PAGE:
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Mrs. Roma Bose and ors. Vs. Union of India (Uoi) and ors. - Court Judgment

LegalCrystal Citation
SubjectProperty;Constitution
CourtKolkata High Court
Decided On
Case NumberA.F.O.O. No. 408 of 1978
Judge
Reported inAIR1978Cal584,82CWN984
ActsLand Acquisition Act, 1894 - Sections 4, 5A, 6 and 9; ;Constitution of India - Article 258(1)
AppellantMrs. Roma Bose and ors.
RespondentUnion of India (Uoi) and ors.
Appellant AdvocateBhabani Prasad Chatterjee, ;Susil Kumar Biswas and ;Biblap Mitra, Advs.
Respondent AdvocateD.N. Das and ;R. Majumdar, Advs. (for Nos. 1 to 6), Arun Prakash Chatterjee and ;Tapan Sengupta, Advs. (for Nos. 2 to 5)
DispositionAppeal dismissed
Cases ReferredRatilal Shankarabhai v. State of Gujarat
Excerpt:
- .....prasad mukherjee road challenged the notification dated 2-11-72 issued under section 4 of the land acquisition act, 1894 as well as the declaration dated 29-11-73 made under section 6 of the said act on an application under article 226 of the constitution being civil rule no. 7597(w) of 1974. the said notification under section 4 was issued notifying that lands including the disputed premises mentioned in the said notification measuring more or less 0.754 hectare were likely to be needed for the public purpose namely for construction of mass rapid transit system and other connected works relating to the said system from dum dum to tollygunge, in the city of calcutta. it was also mentioned therein that persons interested might file their objections to the acquisition within 30 days.....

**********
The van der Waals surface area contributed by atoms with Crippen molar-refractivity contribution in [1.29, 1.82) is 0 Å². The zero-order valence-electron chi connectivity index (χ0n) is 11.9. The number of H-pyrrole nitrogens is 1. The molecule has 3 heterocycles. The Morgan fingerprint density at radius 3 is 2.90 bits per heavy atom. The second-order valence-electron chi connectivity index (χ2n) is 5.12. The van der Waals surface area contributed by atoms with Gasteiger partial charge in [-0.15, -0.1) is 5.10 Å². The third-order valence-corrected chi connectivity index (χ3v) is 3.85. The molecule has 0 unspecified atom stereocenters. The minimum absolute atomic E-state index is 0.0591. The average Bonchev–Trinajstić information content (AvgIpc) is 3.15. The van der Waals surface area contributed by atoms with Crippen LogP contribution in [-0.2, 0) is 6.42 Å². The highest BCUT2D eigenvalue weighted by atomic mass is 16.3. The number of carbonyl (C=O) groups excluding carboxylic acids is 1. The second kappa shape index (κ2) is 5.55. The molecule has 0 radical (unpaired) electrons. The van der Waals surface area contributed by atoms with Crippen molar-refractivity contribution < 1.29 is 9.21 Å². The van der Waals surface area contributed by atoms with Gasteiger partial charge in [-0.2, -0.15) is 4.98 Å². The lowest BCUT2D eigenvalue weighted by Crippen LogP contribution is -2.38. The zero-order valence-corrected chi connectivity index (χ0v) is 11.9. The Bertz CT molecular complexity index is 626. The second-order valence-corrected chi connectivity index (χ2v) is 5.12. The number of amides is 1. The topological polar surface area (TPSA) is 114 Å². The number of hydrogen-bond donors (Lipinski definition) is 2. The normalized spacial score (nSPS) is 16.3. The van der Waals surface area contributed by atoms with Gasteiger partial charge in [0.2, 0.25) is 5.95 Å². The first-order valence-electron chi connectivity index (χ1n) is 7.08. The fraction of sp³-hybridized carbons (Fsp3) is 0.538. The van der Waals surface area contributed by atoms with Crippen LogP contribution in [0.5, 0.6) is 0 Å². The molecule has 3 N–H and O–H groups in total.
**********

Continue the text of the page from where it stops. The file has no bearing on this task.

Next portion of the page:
Judgment:

B.C. Ray, J.

1. This appeal at the instance of the petitioners is against thejudgment and order passed by Amiya Kumar Mookerji, J. on Feb. 10, 1978 discharging the Civil Rule No. 7597 (W) Of 1974.